By Augusto Álvarez Rodrich (Director)
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Additional info for El Otorongo, No. 74 (Peruvian Political Cartoons)
David Weiss, an SWP member in Philadelphia, who observed the gathering, reported in The Militant that the “atmosphere of the conference was marked by youthful energy and optimism. The delegates tackled the task of deciding their program and mapping a plan of action in dead earnest, yet the deliberations were repeatedly illuminated by brilliant flashes of humor. “There was sharp controversy; nothing was taken for granted; nothing was cut and dried; and when the conference arrived at fundamental agreement on point after point it was not until everyone had been heard, every difference aired and the issue to be voted on clearly understood.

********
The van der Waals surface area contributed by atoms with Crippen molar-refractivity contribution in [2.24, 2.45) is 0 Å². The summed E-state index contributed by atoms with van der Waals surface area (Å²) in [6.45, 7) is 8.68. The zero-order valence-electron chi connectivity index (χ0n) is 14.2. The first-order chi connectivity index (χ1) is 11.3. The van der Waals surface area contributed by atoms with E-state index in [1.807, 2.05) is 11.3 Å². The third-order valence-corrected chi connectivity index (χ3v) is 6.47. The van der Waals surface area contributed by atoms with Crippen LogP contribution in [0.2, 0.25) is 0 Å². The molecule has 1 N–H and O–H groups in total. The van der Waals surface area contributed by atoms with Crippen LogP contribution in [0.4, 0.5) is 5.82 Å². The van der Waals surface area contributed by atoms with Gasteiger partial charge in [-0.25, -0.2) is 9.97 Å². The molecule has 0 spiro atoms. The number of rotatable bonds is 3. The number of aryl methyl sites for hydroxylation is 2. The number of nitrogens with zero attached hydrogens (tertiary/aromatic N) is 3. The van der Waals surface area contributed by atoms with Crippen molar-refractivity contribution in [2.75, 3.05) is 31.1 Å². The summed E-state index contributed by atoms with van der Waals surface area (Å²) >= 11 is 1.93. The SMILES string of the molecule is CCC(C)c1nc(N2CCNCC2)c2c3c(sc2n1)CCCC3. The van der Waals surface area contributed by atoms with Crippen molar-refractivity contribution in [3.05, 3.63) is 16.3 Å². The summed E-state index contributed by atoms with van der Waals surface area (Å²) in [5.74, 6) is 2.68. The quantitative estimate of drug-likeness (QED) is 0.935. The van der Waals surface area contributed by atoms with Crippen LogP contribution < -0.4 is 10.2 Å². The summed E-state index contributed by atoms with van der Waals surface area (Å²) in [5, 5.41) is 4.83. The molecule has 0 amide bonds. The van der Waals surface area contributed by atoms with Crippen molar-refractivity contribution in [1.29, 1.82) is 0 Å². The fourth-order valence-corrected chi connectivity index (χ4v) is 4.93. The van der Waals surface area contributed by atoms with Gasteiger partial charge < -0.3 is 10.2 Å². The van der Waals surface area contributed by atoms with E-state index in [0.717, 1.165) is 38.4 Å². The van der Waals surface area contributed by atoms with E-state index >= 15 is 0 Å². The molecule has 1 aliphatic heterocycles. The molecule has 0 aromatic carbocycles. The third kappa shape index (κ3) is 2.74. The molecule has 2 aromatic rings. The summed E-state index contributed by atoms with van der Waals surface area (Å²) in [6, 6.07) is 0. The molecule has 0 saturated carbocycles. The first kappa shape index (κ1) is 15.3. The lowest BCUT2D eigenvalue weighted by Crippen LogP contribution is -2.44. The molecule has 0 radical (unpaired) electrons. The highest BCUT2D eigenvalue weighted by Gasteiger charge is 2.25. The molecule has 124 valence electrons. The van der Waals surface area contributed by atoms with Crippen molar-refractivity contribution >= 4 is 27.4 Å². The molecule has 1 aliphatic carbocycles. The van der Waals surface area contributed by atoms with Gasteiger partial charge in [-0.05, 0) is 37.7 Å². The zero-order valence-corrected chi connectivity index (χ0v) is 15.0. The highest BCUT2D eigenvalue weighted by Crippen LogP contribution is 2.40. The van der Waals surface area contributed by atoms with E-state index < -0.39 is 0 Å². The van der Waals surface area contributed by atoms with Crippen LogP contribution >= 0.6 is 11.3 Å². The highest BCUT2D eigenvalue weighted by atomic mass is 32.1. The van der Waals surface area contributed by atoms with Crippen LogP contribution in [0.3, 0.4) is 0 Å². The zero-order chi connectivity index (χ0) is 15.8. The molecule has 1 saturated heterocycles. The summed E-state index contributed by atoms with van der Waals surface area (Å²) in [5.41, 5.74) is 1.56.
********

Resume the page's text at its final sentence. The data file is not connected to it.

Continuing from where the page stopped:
For many weeks there were demonstrations every Saturday outside the Woolworth’s stores. We in the Boston YSA also galvanized into action. We were outraged by racism and, as socialists, understood that racism served as a pillar of capitalism by dividing the working class. As young people, we were inspired to act by what the young Blacks in the South were doing, putting their bodies and lives on the line. We wanted to act on our hatred of racism and our solidarity with those on the front lines of the battle.
Throughout 1959, the Cuban revolution had radicalized, much to Washington’s dismay. When they were fighting in the mountains, Castro and the other leaders of the July 26 Movement championed the cause of the peasantry and the agricultural laborers. They had promised to carry out a radical land reform to give all the peasants land and end desperate poverty, unemployment, and illiteracy in the countryside. The July 26 urban underground fought in the name of winning better conditions for the working people and the youth.